Film Process

Film Process is not cheap. No matter how you go about doing it. Even if you tried to get color film developed, it’s expenisive and it’s hard to find places that will do it. So film photography remains an Art, as well as a Science. A slow process experiment.

But no matter what you get, it’s always worth the wait.

Film Cameras

One of my personal philosophies in life is to always stay the student. Learning new things allows me to remain humble and attentive. And since I am just learning, I give myself the freedom to experiment, play and make mistakes. I find my freedom in not needing to know everything, but rather in being a learner. 

That lead me to another adventure in art. I recently unpacked these vintage film cameras that were handed down to me by my dad. I did a little research, cleaned them up and got new batteries. 

Most of the cameras that I have are from my dad. He use to work for PanAm airlines and would come home from work, either finding them on the airplanes or get them as gifts from travelers around the world

The first camera I tried was the Canon Canonet QL19.  It was introduced in March of 1965 and is a 35mm rangefinder. This camera is the first one I put black and white film in. I wasn’t sure it was even going to work, and sure enough it doesn’t work. But it’s still a beauty.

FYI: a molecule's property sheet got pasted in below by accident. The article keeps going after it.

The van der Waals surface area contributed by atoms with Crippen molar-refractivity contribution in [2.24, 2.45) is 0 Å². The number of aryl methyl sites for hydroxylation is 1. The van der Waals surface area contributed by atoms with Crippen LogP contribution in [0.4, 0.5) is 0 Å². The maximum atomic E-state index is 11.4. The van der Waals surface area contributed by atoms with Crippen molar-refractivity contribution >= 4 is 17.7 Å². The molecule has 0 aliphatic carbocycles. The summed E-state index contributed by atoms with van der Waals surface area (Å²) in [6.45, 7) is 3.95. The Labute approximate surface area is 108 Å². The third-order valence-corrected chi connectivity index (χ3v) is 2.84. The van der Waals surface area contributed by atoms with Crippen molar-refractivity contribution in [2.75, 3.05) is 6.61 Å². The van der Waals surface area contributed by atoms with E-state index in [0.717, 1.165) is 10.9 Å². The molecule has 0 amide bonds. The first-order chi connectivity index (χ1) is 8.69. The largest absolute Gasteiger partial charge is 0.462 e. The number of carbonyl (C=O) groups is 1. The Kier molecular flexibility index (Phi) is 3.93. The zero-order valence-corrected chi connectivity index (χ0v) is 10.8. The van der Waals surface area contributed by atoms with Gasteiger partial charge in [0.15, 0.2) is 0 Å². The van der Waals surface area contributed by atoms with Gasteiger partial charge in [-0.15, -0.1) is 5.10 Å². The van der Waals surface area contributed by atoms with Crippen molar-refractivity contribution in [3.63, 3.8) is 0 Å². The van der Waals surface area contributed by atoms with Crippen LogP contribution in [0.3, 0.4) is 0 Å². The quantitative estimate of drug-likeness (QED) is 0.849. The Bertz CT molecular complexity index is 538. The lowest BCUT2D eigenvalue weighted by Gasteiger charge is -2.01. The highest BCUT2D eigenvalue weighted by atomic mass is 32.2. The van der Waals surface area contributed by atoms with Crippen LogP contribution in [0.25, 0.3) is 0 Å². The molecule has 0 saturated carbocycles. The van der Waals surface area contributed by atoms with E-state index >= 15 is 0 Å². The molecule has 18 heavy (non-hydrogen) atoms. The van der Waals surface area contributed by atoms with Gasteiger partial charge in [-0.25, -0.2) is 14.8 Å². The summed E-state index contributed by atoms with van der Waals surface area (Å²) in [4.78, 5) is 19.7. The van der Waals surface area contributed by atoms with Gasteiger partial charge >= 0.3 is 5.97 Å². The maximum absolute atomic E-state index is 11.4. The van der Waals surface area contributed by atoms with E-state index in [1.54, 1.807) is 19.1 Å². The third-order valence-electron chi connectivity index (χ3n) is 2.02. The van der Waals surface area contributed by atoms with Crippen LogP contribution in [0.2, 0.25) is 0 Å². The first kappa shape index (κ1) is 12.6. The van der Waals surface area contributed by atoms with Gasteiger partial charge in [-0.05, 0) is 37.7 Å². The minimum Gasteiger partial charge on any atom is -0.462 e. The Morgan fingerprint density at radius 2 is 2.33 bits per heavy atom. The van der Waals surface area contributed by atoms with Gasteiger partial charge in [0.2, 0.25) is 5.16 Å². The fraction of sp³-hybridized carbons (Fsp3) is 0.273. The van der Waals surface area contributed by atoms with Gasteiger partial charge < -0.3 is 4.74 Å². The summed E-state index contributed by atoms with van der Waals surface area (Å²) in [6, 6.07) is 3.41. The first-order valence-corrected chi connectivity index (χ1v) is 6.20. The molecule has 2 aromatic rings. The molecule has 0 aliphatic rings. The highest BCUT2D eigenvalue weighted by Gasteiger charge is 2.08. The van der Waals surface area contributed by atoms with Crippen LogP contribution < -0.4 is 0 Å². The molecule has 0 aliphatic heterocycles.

I then tried the Olympus 35RC,  also a 35mm rangefinder and was built in the 70’s. Noah found this camera at an estate sale. I tried this camera and it hasn’t been my favorite. I like that it’s small,but you can’t do as many manual options as I would like. 

I then tried The canon AE-1 which was also from my dad. The Canon AE1 is from the early 80’s and was a very common camera for it’s time. When I pulled this one out recently it wasn’t working but Noah figured out how to fix it, and now it’s working. I like that it has more options to learn from and I love the clarity of the lens. So far it’s been my favorite.

The Man Who Left His Exsistence

This is work I did for the San Francisco show “Realms of the Autogenous Self”  show held at The Convent Arts Collective.

Title: “The Man Who Walked Out of His Existence.”

In a rural little town that is full of unlimited possibilities, we stumbled across these shoes. Alone they marked the existence of a Man. Without a trace and no footsteps in sight, the man left, leaving only what we can speculate of a life that was too much or not enough. In one moment he gave it all up, and walked into another realm. 

Original photography transfer on wood. 5.1 X 5.1 

This work is on